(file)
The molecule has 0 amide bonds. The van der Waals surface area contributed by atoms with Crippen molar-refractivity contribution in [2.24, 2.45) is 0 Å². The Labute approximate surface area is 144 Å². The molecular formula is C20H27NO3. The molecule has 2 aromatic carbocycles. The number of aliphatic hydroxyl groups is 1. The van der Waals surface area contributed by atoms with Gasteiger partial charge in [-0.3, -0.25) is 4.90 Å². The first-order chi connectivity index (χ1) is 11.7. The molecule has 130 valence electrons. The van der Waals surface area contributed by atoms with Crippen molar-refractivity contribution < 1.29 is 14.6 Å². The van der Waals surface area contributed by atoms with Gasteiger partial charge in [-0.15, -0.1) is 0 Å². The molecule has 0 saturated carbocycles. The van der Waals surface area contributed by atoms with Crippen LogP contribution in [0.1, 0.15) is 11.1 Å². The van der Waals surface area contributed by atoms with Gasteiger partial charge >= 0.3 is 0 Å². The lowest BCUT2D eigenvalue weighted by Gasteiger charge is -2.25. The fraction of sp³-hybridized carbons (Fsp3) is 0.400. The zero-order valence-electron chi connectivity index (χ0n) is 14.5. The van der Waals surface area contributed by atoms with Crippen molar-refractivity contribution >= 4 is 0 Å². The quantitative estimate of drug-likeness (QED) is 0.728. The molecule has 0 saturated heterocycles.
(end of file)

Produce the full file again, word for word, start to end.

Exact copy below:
The molecule has 0 amide bonds. The van der Waals surface area contributed by atoms with Crippen molar-refractivity contribution in [2.24, 2.45) is 0 Å². The Labute approximate surface area is 144 Å². The molecular formula is C20H27NO3. The molecule has 2 aromatic carbocycles. The number of aliphatic hydroxyl groups is 1. The van der Waals surface area contributed by atoms with Gasteiger partial charge in [-0.3, -0.25) is 4.90 Å². The first-order chi connectivity index (χ1) is 11.7. The molecule has 130 valence electrons. The van der Waals surface area contributed by atoms with Crippen molar-refractivity contribution < 1.29 is 14.6 Å². The van der Waals surface area contributed by atoms with Gasteiger partial charge in [-0.15, -0.1) is 0 Å². The molecule has 0 saturated carbocycles. The van der Waals surface area contributed by atoms with Crippen LogP contribution in [0.1, 0.15) is 11.1 Å². The van der Waals surface area contributed by atoms with Gasteiger partial charge >= 0.3 is 0 Å². The lowest BCUT2D eigenvalue weighted by Gasteiger charge is -2.25. The fraction of sp³-hybridized carbons (Fsp3) is 0.400. The zero-order valence-electron chi connectivity index (χ0n) is 14.5. The van der Waals surface area contributed by atoms with Crippen molar-refractivity contribution >= 4 is 0 Å². The quantitative estimate of drug-likeness (QED) is 0.728. The molecule has 0 saturated heterocycles.